Opiate painkiller drugs in all their forms, whether prescribed medications, illegal drugs or over the counter medicines are being abused more frequently in the UK and causing an increase in deaths as a result.
Deaths rates in the UK relating to opiates have spiralled out of control in recent years, declaring a nationwide opioid crisis.
At Step by Step Recovery we take opiate painkiller addiction very seriously. We understand that not everyone becomes addicted to painkillers as a result of blatant abuse; some develop an addiction through seeking relief from genuine pain.
The nature of opiate pain killing drugs is that they are highly addictive and tolerance to them can occur within a matter of days. This can lead an individual down a very precarious path of having to keep increasing the dosage for the same pain relieving effects. Taking any less can send them into opiate withdrawal.
Step by Step Recovery, whilst we treat opiate painkiller addiction very effectively, feel that education around opioids is an effective measure in opiate addiction prevention.
Opiates painkillers are a class of analgesic narcotic medications that are derived from the opium poppy plant. Opiates have powerful pain relieving effects as they block pain signals to the brain by binding to the opioid receptors in the brain and also in the spine. Whilst they are very effective in treating pain of any level, including mild, moderate and severe pain, one of the many side effects produced by opiates is euphoria. It is this side effect that those who abuse opiates seek.
Opiate painkillers do not cure any ailments instead they act as a masking agent for associated pain. They come in a number of forms and strengths – They can be bought legally over the counter at lower strength dosages, obtained on prescription at medium to higher strength dosages and obtained illicitly in the form of Class A drugs or by purchasing controlled drugs off prescription.
Opiate painkillers can be taken safely when taken exactly as prescribed or instructed and not mixed with any other drugs, especially alcohol, other opiates or sedatives – all of which can lead to overdose and death.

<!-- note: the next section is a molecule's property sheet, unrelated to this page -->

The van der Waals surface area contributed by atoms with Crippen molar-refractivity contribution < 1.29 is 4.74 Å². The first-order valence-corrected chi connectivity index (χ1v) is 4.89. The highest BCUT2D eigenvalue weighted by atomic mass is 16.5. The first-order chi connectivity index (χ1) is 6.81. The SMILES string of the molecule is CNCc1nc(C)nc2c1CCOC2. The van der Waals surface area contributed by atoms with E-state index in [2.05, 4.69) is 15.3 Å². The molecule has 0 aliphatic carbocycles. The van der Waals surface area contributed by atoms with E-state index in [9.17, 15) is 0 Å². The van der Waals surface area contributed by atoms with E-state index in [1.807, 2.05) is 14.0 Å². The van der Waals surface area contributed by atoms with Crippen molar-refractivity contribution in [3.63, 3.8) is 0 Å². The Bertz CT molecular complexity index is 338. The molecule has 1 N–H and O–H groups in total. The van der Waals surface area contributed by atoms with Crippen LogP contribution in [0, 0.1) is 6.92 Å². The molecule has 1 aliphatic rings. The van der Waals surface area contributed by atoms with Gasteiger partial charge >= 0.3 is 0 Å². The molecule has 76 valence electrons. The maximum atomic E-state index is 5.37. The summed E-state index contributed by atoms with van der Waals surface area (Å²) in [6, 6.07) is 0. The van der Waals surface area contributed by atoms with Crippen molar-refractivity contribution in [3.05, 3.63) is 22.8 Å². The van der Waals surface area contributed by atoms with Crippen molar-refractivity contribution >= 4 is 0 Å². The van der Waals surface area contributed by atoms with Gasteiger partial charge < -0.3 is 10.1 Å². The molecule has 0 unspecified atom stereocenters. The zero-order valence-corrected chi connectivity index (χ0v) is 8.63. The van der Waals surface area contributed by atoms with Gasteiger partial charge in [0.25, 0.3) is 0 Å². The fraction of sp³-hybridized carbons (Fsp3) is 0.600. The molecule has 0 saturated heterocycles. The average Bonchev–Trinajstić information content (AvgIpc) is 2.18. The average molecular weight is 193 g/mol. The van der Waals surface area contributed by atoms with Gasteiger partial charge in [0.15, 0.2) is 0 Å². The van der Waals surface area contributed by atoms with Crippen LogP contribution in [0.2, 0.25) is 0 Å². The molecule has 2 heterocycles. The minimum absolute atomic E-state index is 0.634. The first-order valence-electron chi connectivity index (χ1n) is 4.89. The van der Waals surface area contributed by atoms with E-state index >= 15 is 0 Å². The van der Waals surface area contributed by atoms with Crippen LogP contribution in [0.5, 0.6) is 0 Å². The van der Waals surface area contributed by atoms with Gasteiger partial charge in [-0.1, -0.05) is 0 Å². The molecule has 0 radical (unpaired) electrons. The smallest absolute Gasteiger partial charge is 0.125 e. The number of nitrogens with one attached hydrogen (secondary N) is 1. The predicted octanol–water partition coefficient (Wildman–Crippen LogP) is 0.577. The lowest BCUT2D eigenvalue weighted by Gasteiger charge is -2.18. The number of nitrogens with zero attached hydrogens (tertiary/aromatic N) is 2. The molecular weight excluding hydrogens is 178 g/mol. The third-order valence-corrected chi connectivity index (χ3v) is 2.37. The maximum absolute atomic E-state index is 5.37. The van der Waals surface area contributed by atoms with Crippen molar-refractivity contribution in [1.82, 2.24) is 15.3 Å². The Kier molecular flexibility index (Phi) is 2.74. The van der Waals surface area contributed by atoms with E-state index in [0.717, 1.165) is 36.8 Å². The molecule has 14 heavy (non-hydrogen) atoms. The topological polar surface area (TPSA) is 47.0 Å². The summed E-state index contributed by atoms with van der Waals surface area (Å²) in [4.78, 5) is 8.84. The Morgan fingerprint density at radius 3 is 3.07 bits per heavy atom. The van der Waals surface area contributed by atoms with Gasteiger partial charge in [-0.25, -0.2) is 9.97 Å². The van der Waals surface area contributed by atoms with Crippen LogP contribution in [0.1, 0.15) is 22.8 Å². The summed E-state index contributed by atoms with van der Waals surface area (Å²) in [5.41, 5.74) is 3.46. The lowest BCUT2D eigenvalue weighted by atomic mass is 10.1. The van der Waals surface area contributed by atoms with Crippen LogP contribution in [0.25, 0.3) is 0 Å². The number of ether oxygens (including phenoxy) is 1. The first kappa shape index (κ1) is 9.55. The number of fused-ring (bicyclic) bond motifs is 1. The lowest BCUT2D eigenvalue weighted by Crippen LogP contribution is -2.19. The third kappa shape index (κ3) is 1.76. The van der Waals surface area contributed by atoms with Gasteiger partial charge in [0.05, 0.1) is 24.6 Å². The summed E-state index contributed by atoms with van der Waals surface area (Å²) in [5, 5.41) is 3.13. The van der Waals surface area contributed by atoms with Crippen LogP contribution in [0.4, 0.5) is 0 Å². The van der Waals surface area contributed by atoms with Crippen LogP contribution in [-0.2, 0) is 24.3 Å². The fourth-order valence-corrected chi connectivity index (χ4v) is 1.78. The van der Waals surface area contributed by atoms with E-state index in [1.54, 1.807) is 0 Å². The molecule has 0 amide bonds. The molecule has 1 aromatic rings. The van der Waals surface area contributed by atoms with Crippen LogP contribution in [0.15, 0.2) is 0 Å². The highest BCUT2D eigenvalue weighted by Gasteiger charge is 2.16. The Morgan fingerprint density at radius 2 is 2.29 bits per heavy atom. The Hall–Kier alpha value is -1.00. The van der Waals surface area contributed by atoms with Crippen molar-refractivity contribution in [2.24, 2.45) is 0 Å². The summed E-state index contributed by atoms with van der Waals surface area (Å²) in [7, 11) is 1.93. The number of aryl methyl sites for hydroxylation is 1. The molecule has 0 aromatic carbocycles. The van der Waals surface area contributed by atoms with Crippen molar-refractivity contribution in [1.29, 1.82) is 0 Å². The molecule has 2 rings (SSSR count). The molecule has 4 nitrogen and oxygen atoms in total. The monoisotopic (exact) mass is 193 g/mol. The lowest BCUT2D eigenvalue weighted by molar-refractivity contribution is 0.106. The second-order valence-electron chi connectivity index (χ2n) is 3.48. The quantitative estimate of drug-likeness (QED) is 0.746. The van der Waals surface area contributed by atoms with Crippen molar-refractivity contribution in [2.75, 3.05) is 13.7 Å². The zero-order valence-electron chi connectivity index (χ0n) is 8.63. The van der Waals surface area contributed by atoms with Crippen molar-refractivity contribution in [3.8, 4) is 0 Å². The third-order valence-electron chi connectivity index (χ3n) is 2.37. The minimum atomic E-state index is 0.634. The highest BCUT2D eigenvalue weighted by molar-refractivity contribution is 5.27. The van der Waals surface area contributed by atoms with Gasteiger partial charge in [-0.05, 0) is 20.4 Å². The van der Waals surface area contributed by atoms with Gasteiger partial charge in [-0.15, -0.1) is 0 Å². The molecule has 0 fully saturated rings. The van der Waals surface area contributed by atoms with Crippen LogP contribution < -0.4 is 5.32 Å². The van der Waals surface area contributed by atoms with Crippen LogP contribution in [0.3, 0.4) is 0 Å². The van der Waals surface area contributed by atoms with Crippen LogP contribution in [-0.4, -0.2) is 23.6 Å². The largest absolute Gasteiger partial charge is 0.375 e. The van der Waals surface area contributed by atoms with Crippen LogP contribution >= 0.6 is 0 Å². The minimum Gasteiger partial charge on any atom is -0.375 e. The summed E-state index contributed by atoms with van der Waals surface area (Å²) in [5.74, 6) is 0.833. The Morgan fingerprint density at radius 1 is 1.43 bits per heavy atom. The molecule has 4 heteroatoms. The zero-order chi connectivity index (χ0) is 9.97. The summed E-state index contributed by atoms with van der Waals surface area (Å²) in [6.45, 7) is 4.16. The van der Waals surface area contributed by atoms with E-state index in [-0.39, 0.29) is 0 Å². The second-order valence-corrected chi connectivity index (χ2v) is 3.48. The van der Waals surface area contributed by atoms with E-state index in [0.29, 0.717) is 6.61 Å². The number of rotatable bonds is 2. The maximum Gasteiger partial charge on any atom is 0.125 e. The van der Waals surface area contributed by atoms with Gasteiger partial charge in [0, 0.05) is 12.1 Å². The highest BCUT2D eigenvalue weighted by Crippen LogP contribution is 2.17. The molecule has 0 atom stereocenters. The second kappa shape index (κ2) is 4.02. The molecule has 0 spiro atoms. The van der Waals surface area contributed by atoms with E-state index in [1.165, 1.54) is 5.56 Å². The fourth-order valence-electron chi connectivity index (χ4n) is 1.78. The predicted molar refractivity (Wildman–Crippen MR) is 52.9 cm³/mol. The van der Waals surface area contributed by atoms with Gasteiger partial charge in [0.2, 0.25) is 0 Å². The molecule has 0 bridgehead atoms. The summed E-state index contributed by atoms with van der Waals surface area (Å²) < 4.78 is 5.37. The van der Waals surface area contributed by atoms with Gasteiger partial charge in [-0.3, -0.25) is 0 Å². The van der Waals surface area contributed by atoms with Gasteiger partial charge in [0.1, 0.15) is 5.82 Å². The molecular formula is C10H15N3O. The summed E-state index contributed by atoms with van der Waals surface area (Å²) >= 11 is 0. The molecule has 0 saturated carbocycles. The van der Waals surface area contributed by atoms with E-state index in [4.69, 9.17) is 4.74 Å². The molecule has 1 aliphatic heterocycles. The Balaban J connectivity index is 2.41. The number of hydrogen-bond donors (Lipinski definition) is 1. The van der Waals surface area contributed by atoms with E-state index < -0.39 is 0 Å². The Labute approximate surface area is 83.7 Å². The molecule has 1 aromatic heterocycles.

All prescribed opiate painkillers should be carefully monitored by your doctor or pain management consultant. Pharmacies are very careful these days to point out that opiates can quickly lead to addiction.
Synthetic opiate painkillers are man made, they mimic the effects of opiates but also produce a powerful euphoric high.
Synthetic opiate painkillers such as Methadone, Tramadol and Fentanyl are renowned for their addictive and powerful euphoric properties; they are sought after synthetic medications commonly abused by drug abusers and drug addicts.
Synthetic opiates are often more complex and challenging to stop and require a medically assisted or medically-managed prescription drug detox in order to achieve abstinence from a dependence.
An opiate rehab programme will assist in ensuring an opiate addict stays clean and avoids opiate relapse.
The following opiates and synthetic opiates are licensed for medicinal purposes only. They are either a prescription opiate drug, over the counter opiate or a synthesised opiate drug.
Abuse and addiction to over the counter opiate pain killers has sadly become very common. Medications such as Nurofen Plus, Solpadeine Max, Co Codamol and Feminax are just a few of the opiate/codeine based medications that can be purchased without prescription.
All opiate medications that are purchased come in codeine form and are combined with other analgesics such as paracetamol, ibuprofen or aspirin for increased pain relieving effects.
Addiction to opiate based over the counter medications can occur in as little as 3 to 5 days of continuous use. Many underestimate how powerfully addictive opiates are and only realise that there is a problem when they try to stop.
Prescription opiate painkillers are very commonly abused and like any opiate a tolerance and dependence can quickly occur. Many individuals become inadvertently addicted to opiates after being prescribed them for pain following an operation or an injury.